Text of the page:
The key idea behind Casetext is that the annotations that drive Lexis and Westlaw’s bottom lines can be crowdsourced. One obvious parallel is Wikipedia, with its hundred million man-hours of user contributed content, but Huey and Heller also point to Quora for its high quality answers by professionals and experts in various fields.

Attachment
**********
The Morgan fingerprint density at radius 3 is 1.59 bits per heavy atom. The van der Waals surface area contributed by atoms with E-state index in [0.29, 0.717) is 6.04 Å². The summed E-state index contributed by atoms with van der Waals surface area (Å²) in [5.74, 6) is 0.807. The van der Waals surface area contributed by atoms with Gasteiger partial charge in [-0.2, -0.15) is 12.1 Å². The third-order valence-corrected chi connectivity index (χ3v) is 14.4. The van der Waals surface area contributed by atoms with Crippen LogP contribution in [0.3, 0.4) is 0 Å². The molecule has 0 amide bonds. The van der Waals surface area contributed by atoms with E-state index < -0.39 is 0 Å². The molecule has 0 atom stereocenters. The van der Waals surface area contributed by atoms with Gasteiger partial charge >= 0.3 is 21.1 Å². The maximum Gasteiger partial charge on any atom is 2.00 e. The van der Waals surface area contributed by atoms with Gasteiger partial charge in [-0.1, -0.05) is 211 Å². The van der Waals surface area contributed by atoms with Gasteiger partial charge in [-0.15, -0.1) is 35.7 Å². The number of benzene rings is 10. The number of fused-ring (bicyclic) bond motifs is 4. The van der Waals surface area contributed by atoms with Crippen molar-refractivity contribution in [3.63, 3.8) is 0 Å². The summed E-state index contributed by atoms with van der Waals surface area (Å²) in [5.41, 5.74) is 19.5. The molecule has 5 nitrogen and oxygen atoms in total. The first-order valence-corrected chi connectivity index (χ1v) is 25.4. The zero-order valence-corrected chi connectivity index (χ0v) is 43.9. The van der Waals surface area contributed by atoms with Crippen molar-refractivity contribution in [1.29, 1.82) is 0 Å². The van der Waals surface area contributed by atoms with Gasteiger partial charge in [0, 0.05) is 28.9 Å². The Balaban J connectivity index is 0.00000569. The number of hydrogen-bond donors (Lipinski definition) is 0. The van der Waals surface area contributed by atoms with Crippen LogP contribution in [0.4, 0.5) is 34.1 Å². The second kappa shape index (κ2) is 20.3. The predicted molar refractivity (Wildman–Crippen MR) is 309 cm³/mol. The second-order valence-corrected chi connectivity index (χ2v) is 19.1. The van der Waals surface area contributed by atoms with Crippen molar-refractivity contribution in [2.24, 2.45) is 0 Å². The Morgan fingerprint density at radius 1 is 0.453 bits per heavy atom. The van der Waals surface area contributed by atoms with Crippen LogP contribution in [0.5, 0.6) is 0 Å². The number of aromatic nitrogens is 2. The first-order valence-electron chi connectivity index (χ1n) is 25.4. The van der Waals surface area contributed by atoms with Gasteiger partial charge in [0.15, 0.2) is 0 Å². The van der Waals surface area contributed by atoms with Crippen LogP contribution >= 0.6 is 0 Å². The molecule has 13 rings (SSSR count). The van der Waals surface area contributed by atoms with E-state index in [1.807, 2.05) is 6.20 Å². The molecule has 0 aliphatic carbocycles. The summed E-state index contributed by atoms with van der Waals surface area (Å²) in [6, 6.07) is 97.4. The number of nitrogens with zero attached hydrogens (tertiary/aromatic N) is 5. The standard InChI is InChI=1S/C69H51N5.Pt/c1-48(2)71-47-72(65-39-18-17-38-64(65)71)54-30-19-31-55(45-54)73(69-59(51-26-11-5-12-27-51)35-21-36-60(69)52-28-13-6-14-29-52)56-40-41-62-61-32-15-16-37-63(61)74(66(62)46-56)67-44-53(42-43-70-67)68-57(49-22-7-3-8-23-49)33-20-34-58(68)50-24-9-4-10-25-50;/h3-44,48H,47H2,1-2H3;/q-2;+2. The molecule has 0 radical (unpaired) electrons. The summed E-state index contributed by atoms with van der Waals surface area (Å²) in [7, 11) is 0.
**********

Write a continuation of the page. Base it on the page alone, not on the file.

I asked Casetext’s founders why they thought they would be able to attract users to contribute. There are several aspects to their strategy. First, they focused on making contributing extra easy by concentrating heavily on UX. Users can very easily add tags to a case, or, more valuably, to paragraphs within a case. It’s also easy to link to other resources, including other cases or even outside materials like law review articles, which are the legal equivalent of scientific journal articles. Second, they’re hoping users will see some benefits in contributing content. Like Quora, users sign up with their real names, which incentivizes good behavior and means quality contributions can lead to real world reputational effects. Some early users — who the founders brought onboard by plain old hustling and tapping their networks — include well known law professors and lawyers. For example, Alexander Reinert, a law professor at Cardozo Law School, annotated Iqbal v. Ashcroft, a case he argued at the Supreme Court.